The New York Times articulated a problem recently in a way that had never occurred to me before. The problem is self control (or a lack therof, and its impact on employee productivity in the workplace. Sendhil Mullainathan says,
"When we look at productivity at the macro level, we tend to limit ourselves to issues like skill shortages, new technologies, or appropriate incentives. In our own lives, though, we see a personal struggle … The tedium [of work makes it] tempting to take a break and just let our minds wander. In our own lives self-control is a big problem – yet it is largely absent from high-level discussions about worker productivity."
Most business experts tend to speak about this more indirectly: employees, they say, are faced with “competing demands,” and often have “difficulty prioritizing.”
Steven Covey’s Urgency vs. Importance Matrix is often used to describe the problem. Employees, if they aren’t careful, will spend too much time on the “urgent” quadrants of the matrix (II and IV), and never find time for the “important but not urgent” (quadrant I) projects, which may be less clearly defined and complex.
If Mullainathan’s observations are correct, many of us spend far more time in quadrants II, III, and IV than anyone suspected.
Why is this a problem now?
In part, it’s because employers have been told repeatedly in recent years, by thought-leaders like Daniel Pink, that autonomy is one of the most effective intrinsic motivators for employees. While it’s true that autonomy can be motivating, it may only help up to a point.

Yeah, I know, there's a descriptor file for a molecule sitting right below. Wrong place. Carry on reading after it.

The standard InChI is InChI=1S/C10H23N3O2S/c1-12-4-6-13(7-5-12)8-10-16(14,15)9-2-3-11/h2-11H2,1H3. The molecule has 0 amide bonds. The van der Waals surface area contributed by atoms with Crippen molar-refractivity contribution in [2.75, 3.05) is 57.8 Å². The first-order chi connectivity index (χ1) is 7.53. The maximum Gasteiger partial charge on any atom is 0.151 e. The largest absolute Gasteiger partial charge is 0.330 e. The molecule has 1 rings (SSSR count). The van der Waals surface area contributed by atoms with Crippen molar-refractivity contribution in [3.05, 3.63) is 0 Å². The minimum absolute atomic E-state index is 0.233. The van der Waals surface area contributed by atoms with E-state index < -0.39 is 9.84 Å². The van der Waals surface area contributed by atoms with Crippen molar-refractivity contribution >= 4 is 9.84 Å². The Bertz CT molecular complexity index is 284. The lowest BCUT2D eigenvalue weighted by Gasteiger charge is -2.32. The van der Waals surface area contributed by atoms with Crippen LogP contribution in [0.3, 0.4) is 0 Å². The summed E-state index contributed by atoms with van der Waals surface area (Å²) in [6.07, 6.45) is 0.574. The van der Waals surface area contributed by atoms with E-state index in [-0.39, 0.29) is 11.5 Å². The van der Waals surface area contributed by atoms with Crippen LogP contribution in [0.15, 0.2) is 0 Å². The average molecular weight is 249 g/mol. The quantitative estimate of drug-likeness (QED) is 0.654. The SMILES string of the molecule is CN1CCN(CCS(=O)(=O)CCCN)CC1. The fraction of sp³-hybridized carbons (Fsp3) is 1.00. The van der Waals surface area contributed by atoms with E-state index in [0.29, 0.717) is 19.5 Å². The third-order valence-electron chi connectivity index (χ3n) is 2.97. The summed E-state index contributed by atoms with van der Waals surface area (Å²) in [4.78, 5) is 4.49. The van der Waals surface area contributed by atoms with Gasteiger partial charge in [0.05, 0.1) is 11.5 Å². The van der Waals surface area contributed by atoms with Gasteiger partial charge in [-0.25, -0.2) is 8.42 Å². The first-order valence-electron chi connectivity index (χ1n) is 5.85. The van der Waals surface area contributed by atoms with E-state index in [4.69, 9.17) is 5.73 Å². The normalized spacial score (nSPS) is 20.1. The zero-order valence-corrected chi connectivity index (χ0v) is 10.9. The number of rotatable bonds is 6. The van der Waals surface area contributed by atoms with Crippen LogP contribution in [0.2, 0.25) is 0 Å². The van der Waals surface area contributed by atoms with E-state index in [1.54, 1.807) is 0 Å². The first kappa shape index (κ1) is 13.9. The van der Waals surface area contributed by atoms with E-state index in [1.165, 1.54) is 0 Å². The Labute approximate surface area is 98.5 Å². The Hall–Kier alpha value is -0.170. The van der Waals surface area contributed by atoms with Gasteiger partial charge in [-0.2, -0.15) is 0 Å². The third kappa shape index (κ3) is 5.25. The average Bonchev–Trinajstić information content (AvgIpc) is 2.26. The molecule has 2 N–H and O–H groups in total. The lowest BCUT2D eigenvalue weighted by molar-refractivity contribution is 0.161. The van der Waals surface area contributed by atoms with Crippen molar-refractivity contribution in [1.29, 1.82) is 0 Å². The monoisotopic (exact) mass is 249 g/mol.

To illustrate, Mullainathan describes a a recent study, in which data entry workers were tracked over the course of a year. Workers had discretion over their productivity; they were paid in direct proportion to their level of output – this gave them the ultimate in autonomy: work in equals dollars out.
But an interesting thing happened when they gave the workers an opportunity to choose between two compensation models. In the first, they were paid for each data field they completed. In the second, they were paid the same amount per field, but were required to complete a minimum number of fields per day, or their compensation would be cut in half. Surprisingly, the workers unanimously chose the second model, despite the fact that it brought a harsh penalty for under-performance.
As it turns out, the second model helped motivate them to work much harder and earn more. The effect on total earnings was significant, equivalent to an increase in pay of 50 percent.
To some economists, these findings come as no surprise. Greg Clark, a professor of economics at the University of California, Davis, argues that the Industrial Revolution was in part a self-control revolution. Clark states:
“Workers effectively hired capitalists to make them work harder. They lacked the self-control to achieve higher earnings on their own.”
The data entry workers in our study, centuries later, might have agreed with that statement. In fact, 73 percent of them did agree to this statement: “It would be good if there were rules against being absent because it would help me come to work more often.”
One could argue that it’s not really valid to compare a data entry worker to, say, an analyst at a financial services firm. However, the self-control challenge may be even greater for the analyst. Because his day contains a lot of discretionary time, it could be easy to fritter it away on low priority tasks, or worse, to avoid it entirely in response to feeling overwhelmed.
Employers offer continuous learning programs for employees, and even wellness programs to increase employee productivity. In the age of ambiguous work and endless distraction, it might be time for them to consider helping employees battle their worst enemy: themselves.
Mullainathan, S. (2014, September 27). Looking at Productivity as a State of Mind. Retreived from https://www.nytimes.com/2014/09/28/upshot/looking-at-productivity-as-a-state-of-mind.html